When a new cemetery is established on dry land, the grounds are thoughtfully curated. But when a ship is lost without warning, there’s no time for such plans. As the National Oceanic and Atmospheric Administration (NOAA) website observes, accidental shipwrecks “show the past as it really was” by “preserving a single moment in time.” Sunken vessels captivate us. They inspire grief, wonder, romance—and horror. Here are stories of famous ships that went under, leaving a changed world in their wakes.
The R.M.S. Titanic
On the morning of April 15, 1912, hours after receiving news that the 883-foot Titanic—then on its maiden voyage, en route to New York City from Southampton, England—had struck an iceberg, one White Star official insisted that there was “no danger that Titanic will sink.” Little did he know the vessel had already gone to its watery grave. Around 1500 people lost their lives. (Filmmakers couldn’t resist dramatizing the tragedy—the first Titanic movie came out less than a month after the ship’s demise.) It wasn’t until 1985 that the doomed liner’s remains were rediscovered on the floor of the North Atlantic.
The R.M.S. Lusitania
When the Lusitania debuted in 1906, it was one of the world’s biggest passenger liners. Boasting a gross tonnage of 31,550 tons, the British ship was designed to carry more than 2000 passengers and upwards of 800 crew. It was quick, too: The Lusitania set a new industry standard in 1907 by crossing the Atlantic at an average speed of 23.99 knots. But of course, the ship is best remembered for its final voyage.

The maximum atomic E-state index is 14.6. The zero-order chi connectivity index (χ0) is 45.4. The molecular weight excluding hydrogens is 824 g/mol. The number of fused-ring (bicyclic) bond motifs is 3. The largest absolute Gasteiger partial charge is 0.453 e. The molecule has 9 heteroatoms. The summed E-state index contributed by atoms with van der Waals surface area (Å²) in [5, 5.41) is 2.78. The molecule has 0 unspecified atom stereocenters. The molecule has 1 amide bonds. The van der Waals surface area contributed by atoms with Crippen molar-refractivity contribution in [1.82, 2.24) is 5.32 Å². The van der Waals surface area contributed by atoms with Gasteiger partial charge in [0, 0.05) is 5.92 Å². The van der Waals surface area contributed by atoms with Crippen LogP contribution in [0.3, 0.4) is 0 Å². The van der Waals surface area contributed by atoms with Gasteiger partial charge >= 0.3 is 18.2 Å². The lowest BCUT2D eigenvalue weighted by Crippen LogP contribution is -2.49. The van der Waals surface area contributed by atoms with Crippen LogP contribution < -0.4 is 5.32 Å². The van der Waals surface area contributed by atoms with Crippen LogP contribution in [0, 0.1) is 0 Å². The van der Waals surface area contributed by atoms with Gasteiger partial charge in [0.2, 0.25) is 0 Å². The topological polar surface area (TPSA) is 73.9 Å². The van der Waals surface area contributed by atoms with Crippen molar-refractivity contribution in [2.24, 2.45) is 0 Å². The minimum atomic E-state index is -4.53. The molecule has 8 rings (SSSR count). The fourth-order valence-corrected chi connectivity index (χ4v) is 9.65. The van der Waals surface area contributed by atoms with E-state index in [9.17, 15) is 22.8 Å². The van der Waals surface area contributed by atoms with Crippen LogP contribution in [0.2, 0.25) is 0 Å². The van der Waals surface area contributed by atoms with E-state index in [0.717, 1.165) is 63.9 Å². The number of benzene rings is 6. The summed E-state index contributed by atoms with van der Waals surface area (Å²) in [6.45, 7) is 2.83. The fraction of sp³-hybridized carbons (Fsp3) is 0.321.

On May 7, 1915—early in World War I—the Lusitania was chugging past southern Ireland when a German U-boat sank it. The attack claimed over 1100 lives, including those of 128 Americans aboard the ship. The sinking helped turn public opinion in the U.S. against Germany. America eventually entered the war as an ally of Great Britain in 1917.
H.M.S. Erebus and H.M.S. Terror
In 1845, explorer Sir John Franklin commanded a British expedition to the Arctic whose goal was to locate the Northwest Passage, a theorized short cut between the Atlantic and Pacific Oceans. Franklin and his 128-person crew sailed in two former warships: H.M.S. Erebus and H.M.S. Terror. Both vessels were ensnared by sea ice (more than once, in fact), and the men were forced to abandon them. The ships ultimately sank. Dozens of missions were sent to find the men; all failed.
Finally, after more than 160 years of searching, Erebus and Terror were spotted at the bottom of the Arctic Ocean near Canada’s King William Island in 2014 and 2016, respectively. Exactly what happened to the crew of the ships remains unknown, though cannibalism was likely involved.
The S.S. Edmund Fitzgerald
The oceans aren’t the only place to hold famous wrecks: The Great Lakes of North America have sunken ships aplenty, and none is better known than the Edmund Fitzgerald, a.k.a. “The Queen of the Great Lakes.” The bulk freighter was crossing Lake Superior on November 10, 1975 when there was a terrible storm; the ship sank, killing all 29 men aboard. Speaking to The Detroit News four decades later, historian Frederick Stonehouse explained that “no one can definitively say why the Fitzgerald sank—it remains an open question.”
Theories abound, however, ranging from huge rogue waves to flooding from a hatch failure to the ship hitting a shoal. "Fitz went down in Canadian waters and lies in two pieces 535 feet below the surface of Lake Superior. It was later immortalized by Gordon Lightfoot’s 1976 hit “The Wreck of the Edmund Fitzgerald.”